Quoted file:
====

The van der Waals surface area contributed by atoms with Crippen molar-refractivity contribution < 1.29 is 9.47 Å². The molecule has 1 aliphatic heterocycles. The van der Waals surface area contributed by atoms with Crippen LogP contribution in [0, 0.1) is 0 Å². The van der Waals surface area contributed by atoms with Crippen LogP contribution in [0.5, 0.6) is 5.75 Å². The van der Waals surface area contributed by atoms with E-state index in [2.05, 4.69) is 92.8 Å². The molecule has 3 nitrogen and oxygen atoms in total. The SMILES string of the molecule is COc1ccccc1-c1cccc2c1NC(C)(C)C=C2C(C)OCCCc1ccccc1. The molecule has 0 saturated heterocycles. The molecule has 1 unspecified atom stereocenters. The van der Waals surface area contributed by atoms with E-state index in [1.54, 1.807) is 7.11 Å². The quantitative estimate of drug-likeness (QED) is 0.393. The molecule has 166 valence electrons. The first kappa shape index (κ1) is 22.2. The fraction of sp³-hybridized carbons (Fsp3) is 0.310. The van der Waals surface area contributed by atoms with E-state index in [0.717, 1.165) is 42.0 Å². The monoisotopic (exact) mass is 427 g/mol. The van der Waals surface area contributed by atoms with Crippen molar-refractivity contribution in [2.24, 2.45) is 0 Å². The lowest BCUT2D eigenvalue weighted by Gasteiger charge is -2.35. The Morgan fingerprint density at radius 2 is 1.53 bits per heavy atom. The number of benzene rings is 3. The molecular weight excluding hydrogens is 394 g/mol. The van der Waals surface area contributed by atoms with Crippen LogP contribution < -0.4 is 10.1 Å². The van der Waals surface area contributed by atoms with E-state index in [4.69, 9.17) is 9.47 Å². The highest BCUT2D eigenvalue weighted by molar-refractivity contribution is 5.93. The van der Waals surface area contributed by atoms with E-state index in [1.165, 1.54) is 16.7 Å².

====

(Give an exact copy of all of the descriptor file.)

The van der Waals surface area contributed by atoms with Crippen molar-refractivity contribution < 1.29 is 9.47 Å². The molecule has 1 aliphatic heterocycles. The van der Waals surface area contributed by atoms with Crippen LogP contribution in [0, 0.1) is 0 Å². The van der Waals surface area contributed by atoms with Crippen LogP contribution in [0.5, 0.6) is 5.75 Å². The van der Waals surface area contributed by atoms with E-state index in [2.05, 4.69) is 92.8 Å². The molecule has 3 nitrogen and oxygen atoms in total. The SMILES string of the molecule is COc1ccccc1-c1cccc2c1NC(C)(C)C=C2C(C)OCCCc1ccccc1. The molecule has 0 saturated heterocycles. The molecule has 1 unspecified atom stereocenters. The van der Waals surface area contributed by atoms with E-state index in [1.54, 1.807) is 7.11 Å². The quantitative estimate of drug-likeness (QED) is 0.393. The molecule has 166 valence electrons. The first kappa shape index (κ1) is 22.2. The fraction of sp³-hybridized carbons (Fsp3) is 0.310. The van der Waals surface area contributed by atoms with E-state index in [0.717, 1.165) is 42.0 Å². The monoisotopic (exact) mass is 427 g/mol. The van der Waals surface area contributed by atoms with Crippen molar-refractivity contribution in [2.24, 2.45) is 0 Å². The lowest BCUT2D eigenvalue weighted by Gasteiger charge is -2.35. The Morgan fingerprint density at radius 2 is 1.53 bits per heavy atom. The number of benzene rings is 3. The molecular weight excluding hydrogens is 394 g/mol. The van der Waals surface area contributed by atoms with Crippen LogP contribution < -0.4 is 10.1 Å². The van der Waals surface area contributed by atoms with E-state index in [4.69, 9.17) is 9.47 Å². The highest BCUT2D eigenvalue weighted by molar-refractivity contribution is 5.93. The van der Waals surface area contributed by atoms with E-state index in [1.165, 1.54) is 16.7 Å².